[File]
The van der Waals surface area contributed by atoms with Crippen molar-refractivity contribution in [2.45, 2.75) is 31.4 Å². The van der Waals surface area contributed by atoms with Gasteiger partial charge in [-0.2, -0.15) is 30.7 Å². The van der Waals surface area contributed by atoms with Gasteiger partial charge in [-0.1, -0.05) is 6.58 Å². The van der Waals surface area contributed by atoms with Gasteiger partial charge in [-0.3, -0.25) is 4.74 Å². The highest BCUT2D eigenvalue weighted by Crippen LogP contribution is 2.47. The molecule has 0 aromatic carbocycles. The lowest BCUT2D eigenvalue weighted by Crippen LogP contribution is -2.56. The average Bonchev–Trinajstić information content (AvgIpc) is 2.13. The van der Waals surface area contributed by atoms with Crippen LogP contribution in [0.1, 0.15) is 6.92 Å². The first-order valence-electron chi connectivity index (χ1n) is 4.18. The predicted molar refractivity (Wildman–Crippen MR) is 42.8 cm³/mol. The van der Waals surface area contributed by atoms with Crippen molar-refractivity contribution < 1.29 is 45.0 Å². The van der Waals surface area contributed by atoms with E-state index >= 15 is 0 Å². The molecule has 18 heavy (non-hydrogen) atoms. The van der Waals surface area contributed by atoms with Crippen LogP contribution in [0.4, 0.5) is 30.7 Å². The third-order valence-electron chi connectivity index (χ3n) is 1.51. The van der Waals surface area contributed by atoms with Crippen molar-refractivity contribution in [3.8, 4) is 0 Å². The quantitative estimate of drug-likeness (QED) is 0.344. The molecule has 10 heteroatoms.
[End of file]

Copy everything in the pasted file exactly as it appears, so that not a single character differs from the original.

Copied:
The van der Waals surface area contributed by atoms with Crippen molar-refractivity contribution in [2.45, 2.75) is 31.4 Å². The van der Waals surface area contributed by atoms with Gasteiger partial charge in [-0.2, -0.15) is 30.7 Å². The van der Waals surface area contributed by atoms with Gasteiger partial charge in [-0.1, -0.05) is 6.58 Å². The van der Waals surface area contributed by atoms with Gasteiger partial charge in [-0.3, -0.25) is 4.74 Å². The highest BCUT2D eigenvalue weighted by Crippen LogP contribution is 2.47. The molecule has 0 aromatic carbocycles. The lowest BCUT2D eigenvalue weighted by Crippen LogP contribution is -2.56. The average Bonchev–Trinajstić information content (AvgIpc) is 2.13. The van der Waals surface area contributed by atoms with Crippen LogP contribution in [0.1, 0.15) is 6.92 Å². The first-order valence-electron chi connectivity index (χ1n) is 4.18. The predicted molar refractivity (Wildman–Crippen MR) is 42.8 cm³/mol. The van der Waals surface area contributed by atoms with Crippen molar-refractivity contribution < 1.29 is 45.0 Å². The van der Waals surface area contributed by atoms with E-state index >= 15 is 0 Å². The molecule has 18 heavy (non-hydrogen) atoms. The van der Waals surface area contributed by atoms with Crippen LogP contribution in [0.4, 0.5) is 30.7 Å². The third-order valence-electron chi connectivity index (χ3n) is 1.51. The van der Waals surface area contributed by atoms with Crippen molar-refractivity contribution in [3.8, 4) is 0 Å². The quantitative estimate of drug-likeness (QED) is 0.344. The molecule has 10 heteroatoms.